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4 Scientifically Proven Ways To Boost Your Brain Productivity

4 Scientifically Proven Ways To Boost Your Brain Productivity

The complex machine that resides inside us, the human brain, is responsible for everything in our lives. Our actions and reactions are largely triggered by this super computer in our heads.

In recent times, this super computer along with the body in which it is housed, has, for most people, become overworked and fatigued. Culturally we have also latched on to the word productivity.

This is a word that conjures up visions of getting more things done in less time and doing it efficiently. There are numerous tips and hacks to help us be more productive as well. But how can this productivity be sustained? Getting motivated once in a while and getting a task done is not enough. We want to sustain productivity for long amounts of time.

In order to achieve our desired productivity levels, let us understand how our brain works and how we can subsequently create long, sustained periods of productivity in our lives.

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Activate the Neocortex:

Our brain is comprised of three interrelated brains:
1. The Reptilian brain is the oldest brain in terms of evolution.

It is that part of the brain that produces an instinctive, non-thinking reaction. It is the part of the brain that makes a deer look up at the slightest of sounds. It is our natural survival instinct.
2. The Limbic brain is responsible for our emotions and motivations.

As a part of the limbic system called the amygdala, this brain also plays a part in determining what events get stored in our memory.
3. The Neo-cortex is also called the ‘New Brain’.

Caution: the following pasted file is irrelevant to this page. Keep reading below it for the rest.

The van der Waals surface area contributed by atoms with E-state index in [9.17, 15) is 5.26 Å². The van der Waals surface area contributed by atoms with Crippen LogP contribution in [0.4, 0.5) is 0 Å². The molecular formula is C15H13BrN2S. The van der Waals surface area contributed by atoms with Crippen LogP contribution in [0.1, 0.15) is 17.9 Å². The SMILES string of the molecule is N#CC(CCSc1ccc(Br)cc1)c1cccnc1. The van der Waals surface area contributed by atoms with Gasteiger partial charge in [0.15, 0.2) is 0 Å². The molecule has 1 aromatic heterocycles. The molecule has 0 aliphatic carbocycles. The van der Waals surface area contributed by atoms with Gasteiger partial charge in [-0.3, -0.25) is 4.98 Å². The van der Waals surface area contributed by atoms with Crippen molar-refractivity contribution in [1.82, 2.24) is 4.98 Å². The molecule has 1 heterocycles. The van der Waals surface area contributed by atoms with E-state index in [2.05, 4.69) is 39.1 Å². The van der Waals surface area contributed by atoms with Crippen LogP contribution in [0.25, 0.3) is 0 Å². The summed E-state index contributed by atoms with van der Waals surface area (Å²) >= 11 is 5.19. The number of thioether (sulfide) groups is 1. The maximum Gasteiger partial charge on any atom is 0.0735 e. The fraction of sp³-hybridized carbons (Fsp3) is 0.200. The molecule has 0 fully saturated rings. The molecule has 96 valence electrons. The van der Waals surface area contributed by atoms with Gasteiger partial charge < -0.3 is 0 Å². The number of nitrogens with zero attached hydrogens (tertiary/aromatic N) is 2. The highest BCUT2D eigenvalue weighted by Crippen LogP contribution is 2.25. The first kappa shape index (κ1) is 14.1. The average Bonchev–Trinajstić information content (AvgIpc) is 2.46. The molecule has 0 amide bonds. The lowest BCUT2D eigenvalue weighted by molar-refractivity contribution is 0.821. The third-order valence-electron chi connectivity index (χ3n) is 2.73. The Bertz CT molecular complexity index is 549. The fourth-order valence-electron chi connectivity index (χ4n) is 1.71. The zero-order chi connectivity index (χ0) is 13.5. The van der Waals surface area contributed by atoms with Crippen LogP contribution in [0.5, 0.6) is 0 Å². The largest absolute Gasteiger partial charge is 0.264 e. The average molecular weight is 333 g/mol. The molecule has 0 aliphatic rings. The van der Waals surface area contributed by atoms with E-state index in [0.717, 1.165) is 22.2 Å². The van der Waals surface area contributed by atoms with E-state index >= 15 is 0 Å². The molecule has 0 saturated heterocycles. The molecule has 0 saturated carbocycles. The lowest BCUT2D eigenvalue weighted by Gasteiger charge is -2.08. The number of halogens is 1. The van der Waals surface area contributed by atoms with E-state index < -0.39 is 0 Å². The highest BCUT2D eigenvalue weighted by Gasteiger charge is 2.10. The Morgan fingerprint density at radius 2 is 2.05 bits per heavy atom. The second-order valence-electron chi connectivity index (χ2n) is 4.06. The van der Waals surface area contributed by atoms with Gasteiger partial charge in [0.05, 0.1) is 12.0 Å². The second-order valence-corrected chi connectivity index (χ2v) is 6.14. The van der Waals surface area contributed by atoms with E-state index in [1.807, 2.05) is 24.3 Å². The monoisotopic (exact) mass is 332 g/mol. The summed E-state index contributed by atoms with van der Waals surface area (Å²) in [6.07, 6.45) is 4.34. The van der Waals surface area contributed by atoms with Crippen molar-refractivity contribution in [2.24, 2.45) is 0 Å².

It is responsible for higher level functions such as sensory perception, spatial reasoning, conscious thought and creative thinking.

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Any threat or fear in our lives invokes our primitive brain structures.This causes us to resort to the flight, fight or freeze response. When our brain operates primarily from the limbic and the reptilian side, we inhibit our reasoning and creative thinking abilities.
For example, when people at work feel threatened– either from the fear of losing their job, losing the promotion, not being recognized, or any other fear, the stress hormone cortisol is released. When people operate with inhibited neocortex functions, they are not able to think and produce creatively and in an innovative manner.
Simon Sinek makes an excellent point in his presentation on work induced stress. Simon illustrates the effect of stress on our work abilities. He goes on to tell us how to combat this by serving others. The best thing that leaders can do is to make others feel safe, thereby increasing their neocortex activity; this, in turn, leads to more productivity.

Ultradian Rhythms of Productivity: